I have started speaking with you, knowing that you are fluent in vibrations, even if not in my colonial tongue. I am beginning to speak again without stuttering or scattering my words. But now I can feel my brain shifting and clunking; my thoughts are heavier, less playful. When the weather changes, when the clouds plume and darken, I am dizzy, sometimes too nauseous to read or write, so I crouch down next to you instead. As your biggest leaves drape themselves into the 43 degree heat and stiffen again into the dew, I am trying to learn to move with the weather, too. I feel anxious for you, overprotective, during the storms, even though I know you love the rain. L. is worried when I run into the thunder with my metal-headed shovel to dig a trench beside your bed, so that the runoff coming down the hill won’t overwhelm you. I do it anyway, and so does he.

L. says that this is a love story, and I think he’s right. Sometimes I love you too roughly, cleaning crumbs of soil from your leaves and peeling back leaves in search of future fruit. One day in early August, I snap off one of your buds while trying to clean the dirt from her furred curves. But you are not broken by me or my struggling love. You continue reaching, grasping, creeping, blossoming, offering yourself into futures that I can’t feel, that you will enter without me. You are taking your time, your space, your land, your lives. Preparing the ground.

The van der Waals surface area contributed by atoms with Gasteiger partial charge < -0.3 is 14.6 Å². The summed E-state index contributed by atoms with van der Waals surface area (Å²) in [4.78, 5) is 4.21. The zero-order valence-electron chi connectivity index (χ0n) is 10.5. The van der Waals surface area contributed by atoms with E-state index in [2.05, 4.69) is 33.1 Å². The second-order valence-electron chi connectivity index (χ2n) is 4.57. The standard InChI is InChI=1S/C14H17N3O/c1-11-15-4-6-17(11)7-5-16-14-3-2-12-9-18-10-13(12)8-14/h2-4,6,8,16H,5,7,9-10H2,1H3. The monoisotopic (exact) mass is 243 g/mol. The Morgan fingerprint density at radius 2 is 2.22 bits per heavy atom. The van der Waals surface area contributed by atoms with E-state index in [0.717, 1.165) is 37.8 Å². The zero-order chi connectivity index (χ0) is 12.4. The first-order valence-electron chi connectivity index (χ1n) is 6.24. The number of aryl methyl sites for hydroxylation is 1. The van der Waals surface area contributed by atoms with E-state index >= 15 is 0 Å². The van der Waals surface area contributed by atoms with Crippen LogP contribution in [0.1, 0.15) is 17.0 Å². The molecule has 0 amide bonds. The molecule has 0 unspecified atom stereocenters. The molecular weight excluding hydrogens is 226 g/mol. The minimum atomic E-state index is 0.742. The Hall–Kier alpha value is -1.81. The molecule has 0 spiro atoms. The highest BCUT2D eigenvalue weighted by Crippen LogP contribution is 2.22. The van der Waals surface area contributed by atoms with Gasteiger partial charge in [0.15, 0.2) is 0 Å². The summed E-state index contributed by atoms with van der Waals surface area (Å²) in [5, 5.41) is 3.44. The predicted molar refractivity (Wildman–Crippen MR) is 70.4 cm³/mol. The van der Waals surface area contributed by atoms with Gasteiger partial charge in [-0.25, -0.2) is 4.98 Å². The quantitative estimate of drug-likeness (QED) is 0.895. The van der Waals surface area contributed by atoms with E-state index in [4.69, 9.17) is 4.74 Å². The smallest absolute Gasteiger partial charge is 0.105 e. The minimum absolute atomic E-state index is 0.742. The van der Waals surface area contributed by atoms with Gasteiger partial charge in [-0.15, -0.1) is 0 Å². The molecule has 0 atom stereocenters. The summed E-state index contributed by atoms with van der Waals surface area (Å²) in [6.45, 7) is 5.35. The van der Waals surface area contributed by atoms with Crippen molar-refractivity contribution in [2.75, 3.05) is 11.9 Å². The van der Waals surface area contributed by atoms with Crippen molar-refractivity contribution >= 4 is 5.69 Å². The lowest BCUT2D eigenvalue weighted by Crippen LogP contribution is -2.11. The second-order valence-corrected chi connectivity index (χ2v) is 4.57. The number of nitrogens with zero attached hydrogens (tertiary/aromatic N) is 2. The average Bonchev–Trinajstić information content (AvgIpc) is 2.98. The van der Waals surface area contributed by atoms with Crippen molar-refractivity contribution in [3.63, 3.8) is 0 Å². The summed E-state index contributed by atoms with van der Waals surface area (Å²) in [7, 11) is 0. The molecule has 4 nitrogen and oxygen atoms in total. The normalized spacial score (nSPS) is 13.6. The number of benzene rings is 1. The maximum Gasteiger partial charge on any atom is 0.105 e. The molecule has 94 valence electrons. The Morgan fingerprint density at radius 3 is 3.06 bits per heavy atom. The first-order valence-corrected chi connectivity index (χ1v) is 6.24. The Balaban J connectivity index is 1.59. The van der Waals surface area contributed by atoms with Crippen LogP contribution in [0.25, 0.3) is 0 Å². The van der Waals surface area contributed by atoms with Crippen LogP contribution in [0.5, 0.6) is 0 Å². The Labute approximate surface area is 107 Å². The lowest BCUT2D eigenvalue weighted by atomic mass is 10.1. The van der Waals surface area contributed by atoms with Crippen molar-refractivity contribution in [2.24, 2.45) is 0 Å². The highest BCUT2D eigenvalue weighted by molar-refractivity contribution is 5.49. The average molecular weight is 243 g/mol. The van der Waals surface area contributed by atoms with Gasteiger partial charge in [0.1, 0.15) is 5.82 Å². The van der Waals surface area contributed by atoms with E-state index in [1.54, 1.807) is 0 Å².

* I live on the Ancestral lands of the Neutral/Attawandaron, a confederacy of Iroquois peoples who are no longer with us, largely due to the effects of diseases brought by French and other European fur traders in the Great Lakes region. These are also the treaty lands of the Six Nations of the Grand River and the Mississaugas of the New Credit. In Onkwehonwe/Haudenosaunee gardening practices, Corn, Beans and Squash are known as the Three Sisters because they help each other to grow. The corn provides stalks up which the beans can grow; the beans fix nitrogen to feed the corn and squash; and the squash leaves and vines offer shade and retain moisture, which helps the corn and beans to flourish. The peoples of the lands around the Great Lakes have depended on this type of gardening – this sisterhood – for thousands of years.

All photos of Gete Okosomin by Audra Mitchell, 2017-18. Please do not reproduce without contacting me first.